By: Nancy E. Peterman, Partner
Development officers are often the delight of any social occasion. Trained to facilitate conversations, we are masters of putting people at ease. As skilled as most of us are in smoothing over moments of awkwardness or tension, there is the infrequent blip on the radar screen where an encounter becomes adversarial. Managing conflict effectively will prevent situations from getting out of control and will help to mend or build relationships.
The tone of voice, word choices, and volume all play a role in whether a conflict is escalated or diffused. Additionally, Personal Success Institute recommends remembering a mnemonic known as CHANGE to determine how one chooses to manage a specific conflict: Chill out, Handling, Avoidance, Negotiation, Getting together, Ending.
Chill out is detaching from the emotions of someone venting. The key is to listen very carefully, but not to engage your own feelings in the conversation. Sometimes, this strategy is sufficient. Many people just want to be heard. To chill out also means not becoming defensive, negotiating or representing the opposition. This can be a difficult strategy to employ if one has to be right or have the last word. However, many difficult situations have been resolved over a cup of coffee with a good ear.
Handling takes it a step further. This requires assuming some ownership of the matter, and engineering the resolution. A development officer may choose to handle a situation when a donor is angry because of a confrontation with someone in the office over an incorrect acknowledgement letter. In this instance, the development officer can deal directly with the staff member at fault, and produce a corrected letter along with an apology.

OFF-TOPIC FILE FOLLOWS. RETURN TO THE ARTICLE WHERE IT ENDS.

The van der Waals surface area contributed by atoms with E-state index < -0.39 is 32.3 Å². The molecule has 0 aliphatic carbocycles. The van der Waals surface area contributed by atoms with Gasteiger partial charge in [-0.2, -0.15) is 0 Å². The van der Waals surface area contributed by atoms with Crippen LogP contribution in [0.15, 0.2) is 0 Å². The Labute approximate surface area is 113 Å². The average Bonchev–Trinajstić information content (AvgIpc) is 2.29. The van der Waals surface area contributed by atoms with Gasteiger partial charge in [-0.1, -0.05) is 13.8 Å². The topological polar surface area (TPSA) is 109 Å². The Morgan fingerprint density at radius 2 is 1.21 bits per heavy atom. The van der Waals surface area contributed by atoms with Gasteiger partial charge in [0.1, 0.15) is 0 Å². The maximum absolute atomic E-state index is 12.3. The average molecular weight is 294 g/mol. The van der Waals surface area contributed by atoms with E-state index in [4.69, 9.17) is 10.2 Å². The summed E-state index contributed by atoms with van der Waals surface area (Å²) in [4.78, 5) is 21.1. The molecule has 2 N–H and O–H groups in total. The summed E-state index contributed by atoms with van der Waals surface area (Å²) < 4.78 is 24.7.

Avoidance may be the right tactic when the situation is one in which the development profession should not be involved. Circumstances in which there is no satisfactory resolution or one where authority is outside the scope of the institution are best left alone.
Negotiation may be option when both parties are open to meeting. There was a long running feud between two fellow major gift officers, who disagreed over shared prospect assignments. Efforts to resolve this by meeting with each separately was not productive. Eventually, the senior development officer brought both of them into the same room, closed the door, and announced that they would stay there until they settled their current differences, and forged a path for future issues. With the senior officer facilitating, they were able to work through their differences in a collegial fashion.
Getting together to talk face to face with each unhappy party is necessary when a group meeting would not work. By talking with each individually, and employing active listening resolution may be reached separately.
Ending the conflict by ending the relationship is the most drastic strategy to employ, but there are times when that is the only correct course of action. A long running feud between a major donor and a dean was crippling the fundraising for a small college. The donor believed that as a result of his six figure gift he was entitled to demean the dean in public, to criticize her vision and leadership. This went far beyond a professional disagreement. The dean was humiliated, the donor belligerent, and all who were witness, other donors, prospects and staff, to the frequent outbursts were embarrassed and uncomfortable. Efforts to listen, handle, negotiate were not successful in resolving the situation. Ultimately, the vice president for development met with the donor, told him his behavior was unacceptable, and that he was no longer welcome at public functions at the university. When the donor demanded his most recent gift be returned, the university complied with the caveat that this may have tax consequences for him, and that he should check with his advisors.